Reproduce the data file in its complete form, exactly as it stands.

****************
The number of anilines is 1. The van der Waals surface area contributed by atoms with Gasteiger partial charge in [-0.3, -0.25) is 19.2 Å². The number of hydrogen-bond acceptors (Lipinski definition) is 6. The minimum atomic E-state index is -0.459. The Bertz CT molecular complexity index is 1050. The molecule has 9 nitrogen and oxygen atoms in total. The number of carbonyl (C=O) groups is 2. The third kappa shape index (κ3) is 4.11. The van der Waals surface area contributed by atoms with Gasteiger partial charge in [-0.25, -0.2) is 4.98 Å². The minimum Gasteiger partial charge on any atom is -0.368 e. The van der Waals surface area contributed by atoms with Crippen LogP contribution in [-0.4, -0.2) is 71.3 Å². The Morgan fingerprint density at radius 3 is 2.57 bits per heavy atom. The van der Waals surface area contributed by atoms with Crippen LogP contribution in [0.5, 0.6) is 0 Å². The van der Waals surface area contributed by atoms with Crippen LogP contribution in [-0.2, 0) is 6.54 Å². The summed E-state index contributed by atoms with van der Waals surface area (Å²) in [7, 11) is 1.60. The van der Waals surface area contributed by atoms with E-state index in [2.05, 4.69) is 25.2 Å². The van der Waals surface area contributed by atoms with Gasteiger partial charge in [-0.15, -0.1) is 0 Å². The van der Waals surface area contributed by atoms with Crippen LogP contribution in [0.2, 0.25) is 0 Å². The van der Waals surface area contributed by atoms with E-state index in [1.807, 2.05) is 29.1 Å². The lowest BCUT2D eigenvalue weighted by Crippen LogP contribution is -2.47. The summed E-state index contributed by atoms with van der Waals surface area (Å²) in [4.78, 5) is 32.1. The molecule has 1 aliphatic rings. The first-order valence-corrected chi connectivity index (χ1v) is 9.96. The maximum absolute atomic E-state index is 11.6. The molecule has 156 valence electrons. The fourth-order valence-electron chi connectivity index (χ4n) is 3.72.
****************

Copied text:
The number of anilines is 1. The van der Waals surface area contributed by atoms with Gasteiger partial charge in [-0.3, -0.25) is 19.2 Å². The number of hydrogen-bond acceptors (Lipinski definition) is 6. The minimum atomic E-state index is -0.459. The Bertz CT molecular complexity index is 1050. The molecule has 9 nitrogen and oxygen atoms in total. The number of carbonyl (C=O) groups is 2. The third kappa shape index (κ3) is 4.11. The van der Waals surface area contributed by atoms with Gasteiger partial charge in [-0.25, -0.2) is 4.98 Å². The minimum Gasteiger partial charge on any atom is -0.368 e. The van der Waals surface area contributed by atoms with Crippen LogP contribution in [-0.4, -0.2) is 71.3 Å². The Morgan fingerprint density at radius 3 is 2.57 bits per heavy atom. The van der Waals surface area contributed by atoms with Crippen LogP contribution in [0.5, 0.6) is 0 Å². The van der Waals surface area contributed by atoms with Crippen LogP contribution in [-0.2, 0) is 6.54 Å². The summed E-state index contributed by atoms with van der Waals surface area (Å²) in [7, 11) is 1.60. The van der Waals surface area contributed by atoms with E-state index in [2.05, 4.69) is 25.2 Å². The van der Waals surface area contributed by atoms with Gasteiger partial charge in [-0.15, -0.1) is 0 Å². The van der Waals surface area contributed by atoms with Crippen LogP contribution in [0.2, 0.25) is 0 Å². The van der Waals surface area contributed by atoms with E-state index in [1.807, 2.05) is 29.1 Å². The lowest BCUT2D eigenvalue weighted by Crippen LogP contribution is -2.47. The summed E-state index contributed by atoms with van der Waals surface area (Å²) in [4.78, 5) is 32.1. The molecule has 1 aliphatic rings. The first-order valence-corrected chi connectivity index (χ1v) is 9.96. The maximum absolute atomic E-state index is 11.6. The molecule has 156 valence electrons. The fourth-order valence-electron chi connectivity index (χ4n) is 3.72.